The benefits of cloud computing may be easy to grasp but that is only the beginning. Big questions remain around which suppliers, which flavours of the cloud and what type of contracts are required to name a few.

 

Different flavours of cloud services explained by IT dictionary Whatis.com

Software as a service

 

Platform as a service

 

Infrastructure as a service

 

Public cloud

 

Private cloud

 

Hybrid cloud

  • A hybrid cloud is a composition of at least one private cloud and at least one public cloud. A hybrid cloud is typically offered in one of two ways: a vendor has a private cloud and forms a partnership with a public cloud provider, or a public cloud provider forms a partnership with a vendor that provides private cloud platforms.
  • A hybrid cloud is also a cloud computing environment in which an organisation provides and manages some resources in-house and has others provided externally. For example, an organisation might use a public cloud service, such as Amazon Simple Storage Service (Amazon S3) for archived data but continue to maintain in-house storage for operational customer data.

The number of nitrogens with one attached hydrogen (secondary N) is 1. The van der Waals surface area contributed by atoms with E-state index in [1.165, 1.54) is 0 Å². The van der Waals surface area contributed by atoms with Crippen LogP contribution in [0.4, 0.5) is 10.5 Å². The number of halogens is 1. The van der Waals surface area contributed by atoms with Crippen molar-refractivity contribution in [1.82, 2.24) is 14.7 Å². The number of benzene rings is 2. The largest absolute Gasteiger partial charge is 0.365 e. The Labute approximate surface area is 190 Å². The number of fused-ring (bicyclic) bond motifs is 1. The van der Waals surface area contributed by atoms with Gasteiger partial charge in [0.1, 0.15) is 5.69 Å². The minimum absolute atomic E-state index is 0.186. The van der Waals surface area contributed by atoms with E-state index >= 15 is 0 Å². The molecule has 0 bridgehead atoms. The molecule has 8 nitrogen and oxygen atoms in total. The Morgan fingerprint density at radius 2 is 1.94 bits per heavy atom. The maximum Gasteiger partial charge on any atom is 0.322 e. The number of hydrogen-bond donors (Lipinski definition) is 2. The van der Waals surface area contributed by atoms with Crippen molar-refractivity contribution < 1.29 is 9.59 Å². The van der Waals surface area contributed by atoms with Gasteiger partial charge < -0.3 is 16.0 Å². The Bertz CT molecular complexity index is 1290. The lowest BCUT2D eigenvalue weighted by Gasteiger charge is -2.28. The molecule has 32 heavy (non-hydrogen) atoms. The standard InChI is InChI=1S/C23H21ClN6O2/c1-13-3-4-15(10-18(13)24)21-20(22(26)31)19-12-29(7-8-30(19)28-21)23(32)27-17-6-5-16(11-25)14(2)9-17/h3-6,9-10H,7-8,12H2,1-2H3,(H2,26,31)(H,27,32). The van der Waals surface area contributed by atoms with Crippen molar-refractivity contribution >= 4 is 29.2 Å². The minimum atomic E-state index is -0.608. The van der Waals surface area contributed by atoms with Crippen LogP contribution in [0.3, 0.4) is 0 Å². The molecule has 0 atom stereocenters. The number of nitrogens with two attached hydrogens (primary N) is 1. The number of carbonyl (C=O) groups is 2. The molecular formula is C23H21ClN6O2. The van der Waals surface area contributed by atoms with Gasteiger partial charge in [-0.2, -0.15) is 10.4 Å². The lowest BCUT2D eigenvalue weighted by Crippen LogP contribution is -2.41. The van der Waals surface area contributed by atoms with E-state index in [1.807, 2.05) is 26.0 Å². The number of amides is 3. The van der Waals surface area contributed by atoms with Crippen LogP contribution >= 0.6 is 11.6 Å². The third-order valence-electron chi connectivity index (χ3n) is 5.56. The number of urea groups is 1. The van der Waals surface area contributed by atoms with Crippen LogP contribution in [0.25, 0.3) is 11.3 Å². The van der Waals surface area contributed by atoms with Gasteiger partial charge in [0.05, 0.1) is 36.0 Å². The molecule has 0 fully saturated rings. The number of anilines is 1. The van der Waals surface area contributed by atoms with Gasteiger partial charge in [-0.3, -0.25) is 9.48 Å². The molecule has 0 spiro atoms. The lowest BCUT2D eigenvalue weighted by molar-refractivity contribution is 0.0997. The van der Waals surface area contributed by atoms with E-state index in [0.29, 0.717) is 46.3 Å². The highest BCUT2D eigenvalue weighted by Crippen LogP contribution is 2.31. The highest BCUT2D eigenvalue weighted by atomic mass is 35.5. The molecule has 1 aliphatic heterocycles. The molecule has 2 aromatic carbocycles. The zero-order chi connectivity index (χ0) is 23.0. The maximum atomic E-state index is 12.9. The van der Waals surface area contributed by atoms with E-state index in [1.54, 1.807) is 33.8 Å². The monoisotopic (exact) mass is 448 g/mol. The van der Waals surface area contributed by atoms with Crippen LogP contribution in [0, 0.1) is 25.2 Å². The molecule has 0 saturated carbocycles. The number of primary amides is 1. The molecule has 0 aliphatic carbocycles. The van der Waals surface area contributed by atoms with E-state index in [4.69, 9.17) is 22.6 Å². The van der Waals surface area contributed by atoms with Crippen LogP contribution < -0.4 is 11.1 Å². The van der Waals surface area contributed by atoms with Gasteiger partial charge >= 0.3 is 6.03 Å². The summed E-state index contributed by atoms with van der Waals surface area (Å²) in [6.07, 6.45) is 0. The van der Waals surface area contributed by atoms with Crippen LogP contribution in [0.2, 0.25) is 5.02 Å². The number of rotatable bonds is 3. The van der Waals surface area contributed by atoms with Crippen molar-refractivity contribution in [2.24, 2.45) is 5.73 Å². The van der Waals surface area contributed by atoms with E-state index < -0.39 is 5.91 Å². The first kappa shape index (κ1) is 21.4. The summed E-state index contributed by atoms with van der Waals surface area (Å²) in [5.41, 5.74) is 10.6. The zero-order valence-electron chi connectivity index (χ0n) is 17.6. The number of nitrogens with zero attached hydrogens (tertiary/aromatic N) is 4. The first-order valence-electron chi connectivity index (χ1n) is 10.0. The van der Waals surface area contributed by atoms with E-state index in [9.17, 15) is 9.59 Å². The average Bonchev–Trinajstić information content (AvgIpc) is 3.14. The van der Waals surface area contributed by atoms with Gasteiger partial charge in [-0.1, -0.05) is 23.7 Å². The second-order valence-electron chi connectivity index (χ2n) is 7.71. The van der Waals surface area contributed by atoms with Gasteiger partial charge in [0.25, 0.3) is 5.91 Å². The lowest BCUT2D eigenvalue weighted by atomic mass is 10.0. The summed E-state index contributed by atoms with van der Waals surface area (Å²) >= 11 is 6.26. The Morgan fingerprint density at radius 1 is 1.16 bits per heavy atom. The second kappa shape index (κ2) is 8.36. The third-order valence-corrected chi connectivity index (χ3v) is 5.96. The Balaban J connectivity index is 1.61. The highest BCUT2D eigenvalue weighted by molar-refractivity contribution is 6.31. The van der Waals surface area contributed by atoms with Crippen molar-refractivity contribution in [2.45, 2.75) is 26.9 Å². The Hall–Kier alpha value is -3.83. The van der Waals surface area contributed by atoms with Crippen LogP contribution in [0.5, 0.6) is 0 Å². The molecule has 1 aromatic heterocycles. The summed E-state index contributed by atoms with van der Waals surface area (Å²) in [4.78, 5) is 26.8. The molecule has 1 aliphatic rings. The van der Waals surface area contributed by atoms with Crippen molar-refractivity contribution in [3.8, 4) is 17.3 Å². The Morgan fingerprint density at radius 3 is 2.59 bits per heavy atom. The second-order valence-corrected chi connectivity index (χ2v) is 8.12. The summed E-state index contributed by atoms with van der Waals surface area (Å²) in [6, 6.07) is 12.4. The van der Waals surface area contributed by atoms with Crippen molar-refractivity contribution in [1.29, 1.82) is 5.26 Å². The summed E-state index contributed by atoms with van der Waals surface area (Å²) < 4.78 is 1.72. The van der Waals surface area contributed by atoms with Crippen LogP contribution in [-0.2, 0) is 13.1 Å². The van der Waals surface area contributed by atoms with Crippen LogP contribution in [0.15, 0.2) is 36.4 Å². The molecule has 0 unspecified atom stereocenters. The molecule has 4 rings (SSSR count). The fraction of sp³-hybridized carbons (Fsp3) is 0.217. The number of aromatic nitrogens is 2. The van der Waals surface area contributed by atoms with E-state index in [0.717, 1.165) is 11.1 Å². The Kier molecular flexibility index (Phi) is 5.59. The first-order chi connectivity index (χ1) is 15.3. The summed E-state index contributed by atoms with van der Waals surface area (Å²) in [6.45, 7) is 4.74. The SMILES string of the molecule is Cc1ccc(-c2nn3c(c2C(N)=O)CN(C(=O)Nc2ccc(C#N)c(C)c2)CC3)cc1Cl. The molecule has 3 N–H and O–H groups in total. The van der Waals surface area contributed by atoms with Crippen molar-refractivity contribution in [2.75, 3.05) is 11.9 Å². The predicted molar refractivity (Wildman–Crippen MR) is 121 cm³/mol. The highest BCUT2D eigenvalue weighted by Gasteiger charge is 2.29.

Neil MacDonald's seven cloud computing pet peeves

Neil MacDonald, analyst at Gartner Research, gives his seven cloud pet peeves:

1) Treating cloud as one thing

  • At a minimum, clarify whether you are talking about SaaS, PaaS, or IaaS - and whether you are talking about public or private cloud implementations.

 

2) Assuming cloud always means public cloud

  • Cloud is a computing style, not a location.

 

3) Citing security as the number one issue to the adoption of cloud without digging deeper

  • "Security" is too vague. "Cloud" is too vague. Combined, this statement is pretty much meaningless. See #1 above. Cloud isn't one thing, so securing the cloud can't be one thing either.

 

4) Equating virtualisation to the cloud

  • Virtualisation is a stepping stone for cloud, especially in enterprise datacentres but is not required for cloud computing.

 

5) Assuming cloud is always less expensive

  • In most cases, the driver is speed and agility, or that the cost is operational expenditure not capital expenditure. Overall costs are likely to be the same - or higher.

 

6) Assuming that moving to the cloud gives applications resiliency

  • If you have a critical application, the move to the cloud doesn't automatically endow your application with resiliency. You have to architect for this. Amazon AWS users found this out the hard way.

 

7) Referring to traditional hosting as "cloud"

  • Many deployments of Microsoft's BPOS and now Microsoft's Office 365 use Microsoft's "dedicated" offering with servers dedicated to the enterprise, but run by Microsoft. Call it what you will, but this is traditional hosting under the cloud moniker.